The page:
Howard Jacobson is widely acclaimed as a humorous writer. Whos Sorry Now?
is exceedingly funny but for all the bubbling wit, word play and satirical gibes it is infused with darkness. If his last book, the semi-autobiographical The Mighty Walzer
, was Philip Roths Portnoy's Complaint
relocated to 1950s Manchester, then this is possibly Jacobson's American Pastoral
Whos Sorry Now? centres on Marvin Kreitman, a middle-aged Jewish Lothario, a man with a "nostalgic affection for many of the old discredited categories of masculine swagger". He was once a promising young academic but somehow ended up following in the footsteps of his father--a curmudgeon who hawked purses at a street market in Balham. Now the owner of a thriving leather goods business, Kreitman has a wife and two grown-up children, an elegant house in south London and a string of mistresses. Each week he meets his old university friend Charlie Merriweather for a Chinese meal in Soho. Charlie is a big, puppy dog of a man, brutalised by his public schooling but seemingly (if a little soppily) devoted to his wife and family. The Merriweathers enjoy "nice sex" and write childrens books. To indulge in a vaguely pertinent culinary metaphor, Charlie is sweet to Marvins sour. However, on this particular day Charlie suggests that they should swap wives--so far so 70s sitcom. Before Marvin can persuade Charlie against the idea, Nyman, a muscle-toned cyclist, runs him down in the street. Nyman is the novels malevolent force. Following the crash, this apparent nobody, an enigmatic wannabe television star, weasels his way into their lives and triggers a series of unexpected couplings, leaving Kreitmans daughter to enquire at one point: "Whos doing what to whom this time?"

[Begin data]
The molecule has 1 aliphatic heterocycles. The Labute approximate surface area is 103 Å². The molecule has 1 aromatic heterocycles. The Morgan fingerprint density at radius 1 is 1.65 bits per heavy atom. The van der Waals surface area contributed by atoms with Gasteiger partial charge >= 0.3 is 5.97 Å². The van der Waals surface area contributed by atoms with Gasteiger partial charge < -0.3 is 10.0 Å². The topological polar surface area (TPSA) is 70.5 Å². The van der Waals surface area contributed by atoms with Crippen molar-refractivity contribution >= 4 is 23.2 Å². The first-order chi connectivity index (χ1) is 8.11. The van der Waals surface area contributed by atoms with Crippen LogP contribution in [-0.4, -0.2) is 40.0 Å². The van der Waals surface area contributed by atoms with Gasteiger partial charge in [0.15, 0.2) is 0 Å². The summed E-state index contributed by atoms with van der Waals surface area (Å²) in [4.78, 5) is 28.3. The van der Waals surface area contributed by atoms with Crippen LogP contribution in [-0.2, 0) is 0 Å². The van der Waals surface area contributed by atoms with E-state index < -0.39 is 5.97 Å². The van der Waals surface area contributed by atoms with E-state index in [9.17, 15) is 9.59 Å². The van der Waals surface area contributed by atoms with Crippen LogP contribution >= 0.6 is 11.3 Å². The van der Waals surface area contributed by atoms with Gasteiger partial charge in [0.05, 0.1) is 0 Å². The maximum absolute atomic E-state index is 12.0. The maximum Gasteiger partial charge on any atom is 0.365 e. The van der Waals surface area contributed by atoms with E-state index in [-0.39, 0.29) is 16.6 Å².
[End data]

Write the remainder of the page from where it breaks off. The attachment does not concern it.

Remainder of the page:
Jacobson examines sexual obsession and infidelity in ribald, if poignant detail. However, it is his exploration of the painful scars left by family life that make this book both riveting and, certainly at its end, disturbing. Although it is littered with wonderfully amusing barbs against the cult of personality, installation art and even backpacker yarn The Beach, there is probably more tragedy than comedy in this remarkable novel.--Travis Elborough
--This text refers to an out of print or unavailable edition of this title.
“Jacobson’s humour is unashamedly savage and his jokes as sharp as a switch-blade…comic vitriol worthy of Evelyn Waugh.” -- Sunday Express
“There are few novelists today who can imbue the trifles of life with such poetry.” -- Independent